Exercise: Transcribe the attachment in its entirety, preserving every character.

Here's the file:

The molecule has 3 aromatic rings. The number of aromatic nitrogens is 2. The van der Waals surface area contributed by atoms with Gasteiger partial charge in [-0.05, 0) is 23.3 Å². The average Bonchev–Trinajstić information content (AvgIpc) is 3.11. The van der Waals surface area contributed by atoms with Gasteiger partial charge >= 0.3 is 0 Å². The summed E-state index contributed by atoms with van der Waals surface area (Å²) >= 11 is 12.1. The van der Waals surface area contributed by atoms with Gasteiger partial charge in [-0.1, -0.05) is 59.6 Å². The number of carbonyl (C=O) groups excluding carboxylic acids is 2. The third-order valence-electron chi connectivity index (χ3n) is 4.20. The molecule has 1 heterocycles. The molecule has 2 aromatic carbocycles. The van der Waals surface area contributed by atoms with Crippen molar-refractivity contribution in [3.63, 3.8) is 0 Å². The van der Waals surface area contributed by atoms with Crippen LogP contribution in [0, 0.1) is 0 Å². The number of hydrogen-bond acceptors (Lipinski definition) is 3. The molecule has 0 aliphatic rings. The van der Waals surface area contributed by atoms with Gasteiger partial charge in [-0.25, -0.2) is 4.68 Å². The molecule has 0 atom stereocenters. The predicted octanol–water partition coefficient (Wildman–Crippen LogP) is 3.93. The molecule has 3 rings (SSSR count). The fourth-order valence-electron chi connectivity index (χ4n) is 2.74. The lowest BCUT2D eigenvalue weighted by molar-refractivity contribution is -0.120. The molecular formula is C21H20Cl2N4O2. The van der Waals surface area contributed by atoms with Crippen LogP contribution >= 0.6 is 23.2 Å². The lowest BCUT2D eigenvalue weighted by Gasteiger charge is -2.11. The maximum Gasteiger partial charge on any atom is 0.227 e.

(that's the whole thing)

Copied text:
The molecule has 3 aromatic rings. The number of aromatic nitrogens is 2. The van der Waals surface area contributed by atoms with Gasteiger partial charge in [-0.05, 0) is 23.3 Å². The average Bonchev–Trinajstić information content (AvgIpc) is 3.11. The van der Waals surface area contributed by atoms with Gasteiger partial charge >= 0.3 is 0 Å². The summed E-state index contributed by atoms with van der Waals surface area (Å²) >= 11 is 12.1. The van der Waals surface area contributed by atoms with Gasteiger partial charge in [-0.1, -0.05) is 59.6 Å². The number of carbonyl (C=O) groups excluding carboxylic acids is 2. The third-order valence-electron chi connectivity index (χ3n) is 4.20. The molecule has 1 heterocycles. The molecule has 2 aromatic carbocycles. The van der Waals surface area contributed by atoms with Crippen molar-refractivity contribution in [3.63, 3.8) is 0 Å². The van der Waals surface area contributed by atoms with Crippen LogP contribution in [0, 0.1) is 0 Å². The number of hydrogen-bond acceptors (Lipinski definition) is 3. The molecule has 0 aliphatic rings. The van der Waals surface area contributed by atoms with Gasteiger partial charge in [-0.25, -0.2) is 4.68 Å². The molecule has 0 atom stereocenters. The predicted octanol–water partition coefficient (Wildman–Crippen LogP) is 3.93. The molecule has 3 rings (SSSR count). The fourth-order valence-electron chi connectivity index (χ4n) is 2.74. The lowest BCUT2D eigenvalue weighted by molar-refractivity contribution is -0.120. The molecular formula is C21H20Cl2N4O2. The van der Waals surface area contributed by atoms with Crippen LogP contribution >= 0.6 is 23.2 Å². The lowest BCUT2D eigenvalue weighted by Gasteiger charge is -2.11. The maximum Gasteiger partial charge on any atom is 0.227 e.